Gunter Grass

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John Boyne: ‘All I ever wanted was that kids would be moved enough by the story that they would develop the same interest in this period of history as I had.’ Photograph: Alan Betson

Last week, the author John Boyne pointed out what he saw as a troubling trend in publishing. “I can’t help but feel that by constantly using the same (...)

People pay their respects in front of dozens of coffins containing remains of more than 600 victims of the 1994 genocide in Rwanda. File photograph: Themistocles Hakizimana/Reuters

Between 2001 and 2015, sales of translated fiction grew by 96 per cent. One reason, argues Daniel Hahn, who last year established a prize for first tr(...)

Hegel Bollard, 2016, by Stephen Brandes. Courtesy of the artist and Oonagh Young Gallery

Parc du Souvenir: Stephen Brandes Oonagh Young Gallery, Dublin **** Stephen Brandes relates that he invented a kind of fictional alter ego, Alfred (...)

Mein Kampf: “At least with authoritative and objective contextual information, its republication will contribute to that education; it will also serve as a reminder of what a turgid, boring, rambling and terrible read it is.” Photo: Russ Juskalian/The New York Times

To publish or not to publish Adolf Hitler’s Mein Kampf? That is the question that has arisen at various stages since the end of the second World War a(...)

In his last ever book, published in Germany at the end of last week, Nobel prize-winning novelist and poet Günter Grass issues a beyond-the-grave warning about rising vitriol towards refugees. Photograph: Susana Vera/Reuters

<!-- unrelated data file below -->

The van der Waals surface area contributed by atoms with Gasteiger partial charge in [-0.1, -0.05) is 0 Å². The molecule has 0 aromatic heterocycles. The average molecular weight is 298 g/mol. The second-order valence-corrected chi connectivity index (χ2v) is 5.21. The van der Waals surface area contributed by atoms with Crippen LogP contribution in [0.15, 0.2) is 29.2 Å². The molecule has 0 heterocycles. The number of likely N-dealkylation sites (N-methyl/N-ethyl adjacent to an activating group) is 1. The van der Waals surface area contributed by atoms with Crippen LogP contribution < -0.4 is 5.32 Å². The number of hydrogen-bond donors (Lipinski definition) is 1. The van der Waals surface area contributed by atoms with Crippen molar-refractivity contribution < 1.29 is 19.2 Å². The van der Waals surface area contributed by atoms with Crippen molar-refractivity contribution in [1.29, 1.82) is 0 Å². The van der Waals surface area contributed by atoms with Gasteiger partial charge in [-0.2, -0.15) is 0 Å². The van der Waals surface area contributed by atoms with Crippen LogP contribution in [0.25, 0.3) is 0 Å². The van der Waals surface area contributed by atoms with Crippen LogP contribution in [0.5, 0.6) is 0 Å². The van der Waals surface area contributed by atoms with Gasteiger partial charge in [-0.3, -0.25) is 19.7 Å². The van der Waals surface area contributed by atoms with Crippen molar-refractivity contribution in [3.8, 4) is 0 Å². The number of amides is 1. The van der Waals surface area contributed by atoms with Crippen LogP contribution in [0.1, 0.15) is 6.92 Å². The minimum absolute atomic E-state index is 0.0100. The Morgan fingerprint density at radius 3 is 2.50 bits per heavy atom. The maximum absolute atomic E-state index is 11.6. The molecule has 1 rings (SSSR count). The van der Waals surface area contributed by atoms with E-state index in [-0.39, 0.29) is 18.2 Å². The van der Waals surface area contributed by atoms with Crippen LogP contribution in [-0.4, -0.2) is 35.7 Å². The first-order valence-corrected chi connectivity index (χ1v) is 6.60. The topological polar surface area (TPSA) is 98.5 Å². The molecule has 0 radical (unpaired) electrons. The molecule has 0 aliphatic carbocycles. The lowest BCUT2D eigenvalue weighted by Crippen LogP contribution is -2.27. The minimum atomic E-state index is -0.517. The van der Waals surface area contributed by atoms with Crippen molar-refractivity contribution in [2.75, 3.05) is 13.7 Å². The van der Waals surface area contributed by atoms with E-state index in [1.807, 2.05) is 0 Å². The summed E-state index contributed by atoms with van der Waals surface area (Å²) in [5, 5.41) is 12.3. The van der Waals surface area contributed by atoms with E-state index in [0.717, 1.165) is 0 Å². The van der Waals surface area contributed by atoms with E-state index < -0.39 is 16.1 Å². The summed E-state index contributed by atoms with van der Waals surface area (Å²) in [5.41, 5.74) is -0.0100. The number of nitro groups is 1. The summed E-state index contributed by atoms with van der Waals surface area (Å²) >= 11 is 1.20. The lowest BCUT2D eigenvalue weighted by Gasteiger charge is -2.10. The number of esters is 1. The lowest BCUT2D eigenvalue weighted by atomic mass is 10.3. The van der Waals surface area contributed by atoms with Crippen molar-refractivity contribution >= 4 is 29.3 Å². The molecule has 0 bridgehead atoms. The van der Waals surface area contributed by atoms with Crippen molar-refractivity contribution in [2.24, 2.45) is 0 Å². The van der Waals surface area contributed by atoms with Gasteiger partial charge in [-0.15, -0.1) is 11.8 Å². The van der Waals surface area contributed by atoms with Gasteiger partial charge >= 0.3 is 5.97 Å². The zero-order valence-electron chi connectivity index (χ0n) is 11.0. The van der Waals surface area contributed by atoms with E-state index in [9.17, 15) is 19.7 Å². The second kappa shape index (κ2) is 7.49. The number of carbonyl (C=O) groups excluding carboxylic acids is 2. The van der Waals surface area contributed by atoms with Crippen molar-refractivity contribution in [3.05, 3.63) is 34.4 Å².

For much of his lifetime, he was the personification of Germany’s moral conscience, with literary interventions on anything from postwar guilt to the (...)

James Joyce: time to yet again celebrate Joyce’s transfiguration of the commonplace into art. Photograph: Lipnitzki/Roger Viollet/Getty Images

Ulysses, written by James Joyce – one of Ireland’s most cantankerous exiles – is very funny, organic, lively and grows on rereading. The more snobbis(...)

Günter Grass: after the nationalist enthusiasms of his youth he opted for scepticism and moderation, shunning ideological extremes. Photograph: Michael Probst/AP

Günter Grass, who has died aged 87, was Germany’s best-known postwar novelist, a man of huge energy and zest who, besides his fiction-writing, enjoyed(...)

Günter Grass: darkly exuberant, experimental fiction

How to define Günter Grass? All things to all men; novelist, visual artist, witness, 1999 Nobel Literature Laureate, commentator, polemicist, world(...)

Nobel prize-winning German writer Gunter Grass attends a news conference to promote his latest book “Peeling the onion” in Madrid in 2007. Grass died on April 13, 2015. Photograph: Susana Vera/Reuters

Germany’s celebrated and controversial Nobel Prize-winning author Günter Grass has died aged 87.His 1959 debut novel ‘The Tin Drum’ established Mr Gra(...)

Malte Herwig: ‘I discovered the story of denial, lies and subterfuge lasted to the present day.’

I was 37 when I first asked whether my grandfather had been a member of the Nazi Party. The question had often lurked in the background of our convers(...)

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